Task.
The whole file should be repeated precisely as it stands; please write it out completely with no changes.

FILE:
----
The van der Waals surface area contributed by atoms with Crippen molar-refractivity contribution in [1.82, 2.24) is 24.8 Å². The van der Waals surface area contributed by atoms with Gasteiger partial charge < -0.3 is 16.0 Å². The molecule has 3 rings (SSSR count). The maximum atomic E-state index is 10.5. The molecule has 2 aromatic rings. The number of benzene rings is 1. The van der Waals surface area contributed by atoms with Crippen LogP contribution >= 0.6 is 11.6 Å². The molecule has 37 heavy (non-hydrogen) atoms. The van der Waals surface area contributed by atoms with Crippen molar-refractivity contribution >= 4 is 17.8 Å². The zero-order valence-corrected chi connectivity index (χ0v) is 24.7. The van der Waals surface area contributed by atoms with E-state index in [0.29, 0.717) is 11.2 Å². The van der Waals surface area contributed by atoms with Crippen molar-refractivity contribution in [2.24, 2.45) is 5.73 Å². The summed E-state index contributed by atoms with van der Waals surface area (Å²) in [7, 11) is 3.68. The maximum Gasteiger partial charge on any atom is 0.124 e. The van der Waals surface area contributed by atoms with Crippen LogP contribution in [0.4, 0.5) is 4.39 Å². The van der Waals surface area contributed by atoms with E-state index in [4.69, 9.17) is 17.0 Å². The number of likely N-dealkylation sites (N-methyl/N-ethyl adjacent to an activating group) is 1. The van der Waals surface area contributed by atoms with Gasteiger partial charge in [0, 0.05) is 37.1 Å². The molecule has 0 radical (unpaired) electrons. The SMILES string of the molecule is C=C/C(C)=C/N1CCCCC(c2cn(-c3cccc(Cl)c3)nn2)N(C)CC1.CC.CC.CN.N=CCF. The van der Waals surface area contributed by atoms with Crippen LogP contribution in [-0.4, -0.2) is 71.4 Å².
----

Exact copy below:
The van der Waals surface area contributed by atoms with Crippen molar-refractivity contribution in [1.82, 2.24) is 24.8 Å². The van der Waals surface area contributed by atoms with Gasteiger partial charge < -0.3 is 16.0 Å². The molecule has 3 rings (SSSR count). The maximum atomic E-state index is 10.5. The molecule has 2 aromatic rings. The number of benzene rings is 1. The van der Waals surface area contributed by atoms with Crippen LogP contribution >= 0.6 is 11.6 Å². The molecule has 37 heavy (non-hydrogen) atoms. The van der Waals surface area contributed by atoms with Crippen molar-refractivity contribution >= 4 is 17.8 Å². The zero-order valence-corrected chi connectivity index (χ0v) is 24.7. The van der Waals surface area contributed by atoms with E-state index in [0.29, 0.717) is 11.2 Å². The van der Waals surface area contributed by atoms with Crippen molar-refractivity contribution in [2.24, 2.45) is 5.73 Å². The summed E-state index contributed by atoms with van der Waals surface area (Å²) in [7, 11) is 3.68. The maximum Gasteiger partial charge on any atom is 0.124 e. The van der Waals surface area contributed by atoms with Crippen LogP contribution in [0.4, 0.5) is 4.39 Å². The van der Waals surface area contributed by atoms with E-state index in [4.69, 9.17) is 17.0 Å². The number of likely N-dealkylation sites (N-methyl/N-ethyl adjacent to an activating group) is 1. The van der Waals surface area contributed by atoms with Gasteiger partial charge in [0, 0.05) is 37.1 Å². The molecule has 0 radical (unpaired) electrons. The SMILES string of the molecule is C=C/C(C)=C/N1CCCCC(c2cn(-c3cccc(Cl)c3)nn2)N(C)CC1.CC.CC.CN.N=CCF. The van der Waals surface area contributed by atoms with Crippen LogP contribution in [-0.4, -0.2) is 71.4 Å².